While most startups are focused on finding ever new "whats" and "for whos" (i.e. staking out as-yet unexploited niches), social innovation can involve rebuilding alternative versions of existing things from the ground up while rethinking their "ifs", "hows" and "whys" (eg. the fediverse).

So while "move fast and break things" may be the most "efficient" approach for capitalist projects to find what they call "product/market fit", what would be the most "effective" approach for those who put humans above profit?
@mayel
> what would be the most "effective" approach for those who put humans above profit?

Don't create products for markets.

Create assistants for and with living communities. Community-oriented design and development. Better yet, design for justice with living communities.
Better yet (and I don't know how to do this yet) community-participatory design and development.

@bhaugen @mayel This sounds pretty similar to what I'd like to see happen in my area regarding ISPs. Could an ISP be community assistance?

I began writing a proposal about it a while ago. it's not very strong; I'd love to get some feedback on it. Obviously I'd change terminology, but I'd like to improve the core argument.

kdsch.org/article/isp-coop

The RONJA project makes the technology part pretty accessible. Most FSO technology is extremely expensive and industrial.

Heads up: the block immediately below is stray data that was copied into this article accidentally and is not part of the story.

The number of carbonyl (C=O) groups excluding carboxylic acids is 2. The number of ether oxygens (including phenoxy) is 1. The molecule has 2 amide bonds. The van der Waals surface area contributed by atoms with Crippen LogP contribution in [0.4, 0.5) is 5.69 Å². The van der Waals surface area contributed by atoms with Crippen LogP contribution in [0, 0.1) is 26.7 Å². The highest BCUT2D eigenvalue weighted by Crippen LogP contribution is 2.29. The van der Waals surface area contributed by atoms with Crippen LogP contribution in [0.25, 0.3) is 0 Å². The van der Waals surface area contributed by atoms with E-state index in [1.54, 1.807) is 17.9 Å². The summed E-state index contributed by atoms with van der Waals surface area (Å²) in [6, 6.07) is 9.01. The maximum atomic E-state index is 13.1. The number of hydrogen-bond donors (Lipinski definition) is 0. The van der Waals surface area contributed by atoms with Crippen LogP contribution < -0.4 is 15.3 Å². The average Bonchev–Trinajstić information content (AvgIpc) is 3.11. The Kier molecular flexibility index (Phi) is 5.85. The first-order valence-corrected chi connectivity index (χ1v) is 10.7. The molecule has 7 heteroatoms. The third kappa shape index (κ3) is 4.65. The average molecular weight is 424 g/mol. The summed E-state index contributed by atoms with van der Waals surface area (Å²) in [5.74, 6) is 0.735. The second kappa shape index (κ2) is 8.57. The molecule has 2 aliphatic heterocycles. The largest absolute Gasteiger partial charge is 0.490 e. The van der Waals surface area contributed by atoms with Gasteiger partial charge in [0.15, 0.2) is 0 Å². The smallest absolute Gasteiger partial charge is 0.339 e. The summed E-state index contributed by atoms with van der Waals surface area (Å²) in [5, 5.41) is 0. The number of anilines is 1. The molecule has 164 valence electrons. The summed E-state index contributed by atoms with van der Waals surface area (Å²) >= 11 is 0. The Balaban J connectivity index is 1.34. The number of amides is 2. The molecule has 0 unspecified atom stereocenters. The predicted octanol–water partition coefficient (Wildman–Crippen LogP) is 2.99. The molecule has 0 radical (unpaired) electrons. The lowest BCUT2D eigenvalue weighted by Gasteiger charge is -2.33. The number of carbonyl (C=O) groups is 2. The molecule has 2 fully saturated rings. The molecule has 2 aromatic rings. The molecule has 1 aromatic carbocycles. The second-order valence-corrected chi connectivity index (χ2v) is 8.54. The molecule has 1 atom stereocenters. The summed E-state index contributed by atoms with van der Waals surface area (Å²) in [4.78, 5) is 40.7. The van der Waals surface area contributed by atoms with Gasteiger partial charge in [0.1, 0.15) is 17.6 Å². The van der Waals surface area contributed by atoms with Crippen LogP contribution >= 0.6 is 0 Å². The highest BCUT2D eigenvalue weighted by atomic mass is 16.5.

@kdsch @mayel

I liked the article. Did your proposal ever get implemented?

We use and belong to an old-school telecom cooperative, started in 1951: vernoncom.coop/about-us/

Like a lot of old co-ops, they have become a lot more like a regular business, but they still provided fiber-to-the-house to all their subscribers with no increase in rates.

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@bhaugen @mayel It hasn't been implemented. I've been sitting on the idea for almost a year. I suspect it would be hard to do it in my area, which is not exactly a hotbed of cooperativism or DIY technology. But even before that, I want to get a working prototype, and I'm struggling to find good fabrication methods.

@bhaugen @mayel Although part of the idea is that the ISP is also a means of educating the community about telecom, so that they are in a position to manage it and make critical decisions. It's a chicken-and-egg problem. I'm guessing I have to convince the community that they need an ISP that they control.

@kdsch @mayel

Given one of the lightweight technologies you mentioned, if you have willing and available collaborators, you could just setting up something and showing it to people.

Vernon Telecom was started by a bunch of farmers meeting in a very small town. I bet in a bar, since thats about all there is to that town....

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